The Cabs took an approach toward their music heavily influenced by culture: Ballard-Bunuel-Anger-Roxy-Ziggy-Perry-Coltrane-Cage-Sun Ra-James Brown-Burroughs-Gysin-Clinton-Neu!-The Beach Boys-Northern Soul-Miles Davis-Warhol-Velvets-Eno-Popol Vuh etc. They were electronic before many of their peers who now get the credit (notably Depeche Mode and New Order). This compilation takes in their electronic-experimental sound, which sometimes slips into mutant-pop, & provides a companion to the 80s-volume of 'The Original Sound of Sheffield' (more pop than mutant) & the 'Conform to Deform' box-set.
The early songs here are sometimes not songs- 'Do the Mussolini (Headkick)'& 'The Set Up' stem from the 'Extended Play' release on Rough Trade and showcase a collision of cut-up techniques and dub. The Factory-release 'Baader Meinhof' samples German words on the notorious terrorist-collective (the sleevenotes have a picture of them)& sounds like the missing link between Silver Apples' 'Program' & Eno/Byrne's 'My Life in the Bush of Ghosts.' Robo-voices and electro-jazz-hail dirge along and it's clear that Throbbing Gristle were not alone...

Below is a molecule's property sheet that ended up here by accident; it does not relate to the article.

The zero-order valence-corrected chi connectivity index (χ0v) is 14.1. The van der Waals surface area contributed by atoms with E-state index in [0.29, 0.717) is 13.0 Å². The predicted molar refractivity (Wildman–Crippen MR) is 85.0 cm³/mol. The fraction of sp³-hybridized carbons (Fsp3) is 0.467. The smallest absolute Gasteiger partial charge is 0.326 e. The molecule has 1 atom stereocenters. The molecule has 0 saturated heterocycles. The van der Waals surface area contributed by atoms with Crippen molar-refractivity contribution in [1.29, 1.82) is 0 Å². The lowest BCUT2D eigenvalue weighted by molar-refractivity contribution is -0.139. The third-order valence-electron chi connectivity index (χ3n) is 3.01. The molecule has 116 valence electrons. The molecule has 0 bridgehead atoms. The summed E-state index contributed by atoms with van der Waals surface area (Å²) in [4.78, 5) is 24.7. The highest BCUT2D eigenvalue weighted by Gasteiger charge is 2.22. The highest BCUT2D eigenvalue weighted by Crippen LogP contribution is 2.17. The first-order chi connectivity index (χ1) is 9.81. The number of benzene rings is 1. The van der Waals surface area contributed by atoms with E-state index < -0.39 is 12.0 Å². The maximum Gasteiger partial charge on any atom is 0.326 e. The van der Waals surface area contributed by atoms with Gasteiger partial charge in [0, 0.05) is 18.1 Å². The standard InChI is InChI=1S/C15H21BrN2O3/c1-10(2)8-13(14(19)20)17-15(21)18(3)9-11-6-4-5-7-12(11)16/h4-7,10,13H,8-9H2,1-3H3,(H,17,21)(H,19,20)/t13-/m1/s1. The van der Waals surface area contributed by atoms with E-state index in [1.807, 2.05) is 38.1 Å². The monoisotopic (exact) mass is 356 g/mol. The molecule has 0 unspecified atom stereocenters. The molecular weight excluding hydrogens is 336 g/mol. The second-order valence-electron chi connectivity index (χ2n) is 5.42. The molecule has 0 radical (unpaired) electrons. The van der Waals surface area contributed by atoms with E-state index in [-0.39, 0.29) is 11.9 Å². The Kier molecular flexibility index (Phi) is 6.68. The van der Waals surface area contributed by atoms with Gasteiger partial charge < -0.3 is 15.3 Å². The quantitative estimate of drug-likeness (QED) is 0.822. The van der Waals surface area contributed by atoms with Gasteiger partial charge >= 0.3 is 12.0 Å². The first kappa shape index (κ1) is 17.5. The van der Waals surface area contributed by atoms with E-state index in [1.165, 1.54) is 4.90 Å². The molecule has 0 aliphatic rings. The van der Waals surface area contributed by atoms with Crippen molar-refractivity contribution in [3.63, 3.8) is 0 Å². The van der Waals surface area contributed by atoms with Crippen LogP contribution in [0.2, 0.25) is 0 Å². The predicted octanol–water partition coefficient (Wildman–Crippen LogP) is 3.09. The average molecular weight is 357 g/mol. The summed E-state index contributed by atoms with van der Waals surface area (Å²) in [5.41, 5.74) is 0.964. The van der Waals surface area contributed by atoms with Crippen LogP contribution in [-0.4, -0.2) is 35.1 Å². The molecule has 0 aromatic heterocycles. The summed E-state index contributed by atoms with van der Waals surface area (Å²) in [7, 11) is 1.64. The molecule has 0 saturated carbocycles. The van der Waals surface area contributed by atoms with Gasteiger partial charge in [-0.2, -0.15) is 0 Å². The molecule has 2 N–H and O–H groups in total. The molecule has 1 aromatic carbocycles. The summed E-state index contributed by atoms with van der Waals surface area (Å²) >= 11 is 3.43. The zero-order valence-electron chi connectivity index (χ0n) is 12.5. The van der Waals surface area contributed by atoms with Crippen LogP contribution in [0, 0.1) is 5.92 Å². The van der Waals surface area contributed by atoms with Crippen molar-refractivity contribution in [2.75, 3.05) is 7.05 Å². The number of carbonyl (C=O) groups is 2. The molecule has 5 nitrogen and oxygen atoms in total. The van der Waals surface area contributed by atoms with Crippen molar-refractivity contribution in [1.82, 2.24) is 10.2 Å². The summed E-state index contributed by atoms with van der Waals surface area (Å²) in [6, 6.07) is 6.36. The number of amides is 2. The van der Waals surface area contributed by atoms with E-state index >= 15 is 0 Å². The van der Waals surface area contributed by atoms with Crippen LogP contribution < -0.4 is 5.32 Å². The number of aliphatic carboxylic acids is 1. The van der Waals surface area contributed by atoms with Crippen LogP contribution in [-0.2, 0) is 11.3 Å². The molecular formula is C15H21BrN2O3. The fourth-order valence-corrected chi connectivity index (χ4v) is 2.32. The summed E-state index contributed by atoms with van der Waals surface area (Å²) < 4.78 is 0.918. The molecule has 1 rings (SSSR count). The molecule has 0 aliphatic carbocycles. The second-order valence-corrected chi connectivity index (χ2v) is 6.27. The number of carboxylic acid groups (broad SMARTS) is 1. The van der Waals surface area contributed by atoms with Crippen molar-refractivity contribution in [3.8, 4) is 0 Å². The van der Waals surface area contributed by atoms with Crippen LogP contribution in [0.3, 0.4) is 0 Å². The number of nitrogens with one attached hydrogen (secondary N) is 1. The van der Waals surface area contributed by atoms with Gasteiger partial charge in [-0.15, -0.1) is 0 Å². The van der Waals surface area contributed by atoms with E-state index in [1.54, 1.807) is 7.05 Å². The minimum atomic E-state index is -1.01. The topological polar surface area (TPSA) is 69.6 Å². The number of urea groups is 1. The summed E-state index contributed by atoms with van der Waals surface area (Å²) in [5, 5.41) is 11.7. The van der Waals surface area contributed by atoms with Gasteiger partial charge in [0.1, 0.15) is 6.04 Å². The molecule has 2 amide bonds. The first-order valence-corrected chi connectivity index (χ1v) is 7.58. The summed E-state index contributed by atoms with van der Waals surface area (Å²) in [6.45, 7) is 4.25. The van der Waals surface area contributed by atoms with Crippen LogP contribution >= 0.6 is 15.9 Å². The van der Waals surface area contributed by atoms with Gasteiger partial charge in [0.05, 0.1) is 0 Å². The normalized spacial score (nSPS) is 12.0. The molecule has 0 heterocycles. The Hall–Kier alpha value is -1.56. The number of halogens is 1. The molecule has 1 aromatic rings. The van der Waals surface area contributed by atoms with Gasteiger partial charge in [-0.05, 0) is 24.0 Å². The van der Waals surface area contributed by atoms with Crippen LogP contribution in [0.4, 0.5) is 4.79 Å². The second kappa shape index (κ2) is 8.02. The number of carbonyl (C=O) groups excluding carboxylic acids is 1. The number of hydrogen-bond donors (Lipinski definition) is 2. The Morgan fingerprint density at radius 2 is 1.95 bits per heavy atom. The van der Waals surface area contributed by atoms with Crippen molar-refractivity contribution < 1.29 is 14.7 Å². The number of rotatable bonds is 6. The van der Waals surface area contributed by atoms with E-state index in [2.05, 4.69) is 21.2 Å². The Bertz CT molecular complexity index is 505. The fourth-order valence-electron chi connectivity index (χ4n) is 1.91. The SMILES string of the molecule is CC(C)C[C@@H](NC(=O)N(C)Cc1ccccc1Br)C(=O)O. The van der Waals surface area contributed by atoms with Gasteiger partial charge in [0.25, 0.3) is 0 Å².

Things become more tuneful with SF-surf classic 'Nag Nag Nag', which is like Jan & Dean meets Suicide and remains a hypnotic joy of its era and one to file next to 'Being Boiled', 'Warm Leatherette', 'Ghost Rider' & 'Hot on the Heels of Love.' 'Silent Command' (recently found on a free compilation with Mojo-magazine) continues the samples of foreign-voices, but displays an influence apparent from Lee Perry's 'Dub-Triptych', as well as a cleaner-techno sound & scraping-guitars (there's even a brief sample of the terrifying 'We Hate You (Little Girls)' by Throbbing Gristle!). Mallinder's vocals are messed with, Brion Gysin's 'Arkology' approach?...'No Escape' reminds me a lot of Joy Division- or should that be the other way around?- Mallinder's vocal delivery is very Ian Curtis here (could be a Northern-thing...).